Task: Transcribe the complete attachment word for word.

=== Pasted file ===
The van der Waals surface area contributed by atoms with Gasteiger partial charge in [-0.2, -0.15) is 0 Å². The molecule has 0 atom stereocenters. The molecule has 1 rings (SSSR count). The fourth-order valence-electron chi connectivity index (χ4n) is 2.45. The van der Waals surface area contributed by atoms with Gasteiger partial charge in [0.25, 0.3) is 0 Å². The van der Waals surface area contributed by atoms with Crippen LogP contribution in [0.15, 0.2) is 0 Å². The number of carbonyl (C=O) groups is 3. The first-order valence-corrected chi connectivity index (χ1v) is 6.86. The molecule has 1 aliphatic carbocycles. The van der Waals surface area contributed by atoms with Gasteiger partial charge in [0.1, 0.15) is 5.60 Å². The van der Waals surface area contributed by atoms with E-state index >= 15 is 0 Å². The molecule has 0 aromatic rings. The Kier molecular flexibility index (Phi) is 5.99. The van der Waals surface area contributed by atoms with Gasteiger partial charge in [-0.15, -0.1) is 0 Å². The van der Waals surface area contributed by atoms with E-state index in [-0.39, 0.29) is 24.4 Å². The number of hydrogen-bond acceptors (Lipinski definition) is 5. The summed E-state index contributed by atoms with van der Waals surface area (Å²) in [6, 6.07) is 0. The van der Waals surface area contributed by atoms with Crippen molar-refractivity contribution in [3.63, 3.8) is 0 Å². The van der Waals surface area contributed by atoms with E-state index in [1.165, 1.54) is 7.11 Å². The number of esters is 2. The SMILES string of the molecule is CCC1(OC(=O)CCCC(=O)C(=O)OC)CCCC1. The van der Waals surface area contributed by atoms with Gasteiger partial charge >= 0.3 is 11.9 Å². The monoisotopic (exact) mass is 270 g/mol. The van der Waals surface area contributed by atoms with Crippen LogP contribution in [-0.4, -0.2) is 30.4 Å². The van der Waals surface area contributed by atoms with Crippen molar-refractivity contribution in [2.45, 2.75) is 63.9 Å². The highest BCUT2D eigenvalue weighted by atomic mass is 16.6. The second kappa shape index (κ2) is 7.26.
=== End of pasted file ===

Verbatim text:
The van der Waals surface area contributed by atoms with Gasteiger partial charge in [-0.2, -0.15) is 0 Å². The molecule has 0 atom stereocenters. The molecule has 1 rings (SSSR count). The fourth-order valence-electron chi connectivity index (χ4n) is 2.45. The van der Waals surface area contributed by atoms with Gasteiger partial charge in [0.25, 0.3) is 0 Å². The van der Waals surface area contributed by atoms with Crippen LogP contribution in [0.15, 0.2) is 0 Å². The number of carbonyl (C=O) groups is 3. The first-order valence-corrected chi connectivity index (χ1v) is 6.86. The molecule has 1 aliphatic carbocycles. The van der Waals surface area contributed by atoms with Gasteiger partial charge in [0.1, 0.15) is 5.60 Å². The van der Waals surface area contributed by atoms with E-state index >= 15 is 0 Å². The molecule has 0 aromatic rings. The Kier molecular flexibility index (Phi) is 5.99. The van der Waals surface area contributed by atoms with Gasteiger partial charge in [-0.15, -0.1) is 0 Å². The van der Waals surface area contributed by atoms with E-state index in [-0.39, 0.29) is 24.4 Å². The number of hydrogen-bond acceptors (Lipinski definition) is 5. The summed E-state index contributed by atoms with van der Waals surface area (Å²) in [6, 6.07) is 0. The van der Waals surface area contributed by atoms with Crippen molar-refractivity contribution in [3.63, 3.8) is 0 Å². The van der Waals surface area contributed by atoms with E-state index in [1.165, 1.54) is 7.11 Å². The number of esters is 2. The SMILES string of the molecule is CCC1(OC(=O)CCCC(=O)C(=O)OC)CCCC1. The van der Waals surface area contributed by atoms with Gasteiger partial charge >= 0.3 is 11.9 Å². The monoisotopic (exact) mass is 270 g/mol. The van der Waals surface area contributed by atoms with Crippen LogP contribution in [-0.4, -0.2) is 30.4 Å². The van der Waals surface area contributed by atoms with Crippen molar-refractivity contribution in [2.45, 2.75) is 63.9 Å². The highest BCUT2D eigenvalue weighted by atomic mass is 16.6. The second kappa shape index (κ2) is 7.26.